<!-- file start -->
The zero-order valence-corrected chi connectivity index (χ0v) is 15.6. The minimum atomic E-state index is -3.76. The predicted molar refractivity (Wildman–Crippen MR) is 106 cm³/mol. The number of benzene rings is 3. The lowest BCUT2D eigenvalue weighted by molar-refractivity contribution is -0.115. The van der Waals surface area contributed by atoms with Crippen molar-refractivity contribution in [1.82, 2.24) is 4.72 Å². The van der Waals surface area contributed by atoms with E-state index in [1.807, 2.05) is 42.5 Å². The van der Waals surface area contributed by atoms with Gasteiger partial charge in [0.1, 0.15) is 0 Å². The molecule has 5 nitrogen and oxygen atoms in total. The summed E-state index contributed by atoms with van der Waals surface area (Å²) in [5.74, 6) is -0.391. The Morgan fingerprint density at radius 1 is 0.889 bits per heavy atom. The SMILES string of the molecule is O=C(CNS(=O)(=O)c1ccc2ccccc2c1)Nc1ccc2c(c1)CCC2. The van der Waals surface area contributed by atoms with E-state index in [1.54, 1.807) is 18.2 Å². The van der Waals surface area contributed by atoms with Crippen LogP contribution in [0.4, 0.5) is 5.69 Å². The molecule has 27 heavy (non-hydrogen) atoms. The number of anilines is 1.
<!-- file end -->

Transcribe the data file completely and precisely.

The zero-order valence-corrected chi connectivity index (χ0v) is 15.6. The minimum atomic E-state index is -3.76. The predicted molar refractivity (Wildman–Crippen MR) is 106 cm³/mol. The number of benzene rings is 3. The lowest BCUT2D eigenvalue weighted by molar-refractivity contribution is -0.115. The van der Waals surface area contributed by atoms with Crippen molar-refractivity contribution in [1.82, 2.24) is 4.72 Å². The van der Waals surface area contributed by atoms with E-state index in [1.807, 2.05) is 42.5 Å². The van der Waals surface area contributed by atoms with Gasteiger partial charge in [0.1, 0.15) is 0 Å². The molecule has 5 nitrogen and oxygen atoms in total. The summed E-state index contributed by atoms with van der Waals surface area (Å²) in [5.74, 6) is -0.391. The Morgan fingerprint density at radius 1 is 0.889 bits per heavy atom. The SMILES string of the molecule is O=C(CNS(=O)(=O)c1ccc2ccccc2c1)Nc1ccc2c(c1)CCC2. The van der Waals surface area contributed by atoms with E-state index in [1.54, 1.807) is 18.2 Å². The van der Waals surface area contributed by atoms with Crippen LogP contribution in [0.4, 0.5) is 5.69 Å². The molecule has 27 heavy (non-hydrogen) atoms. The number of anilines is 1.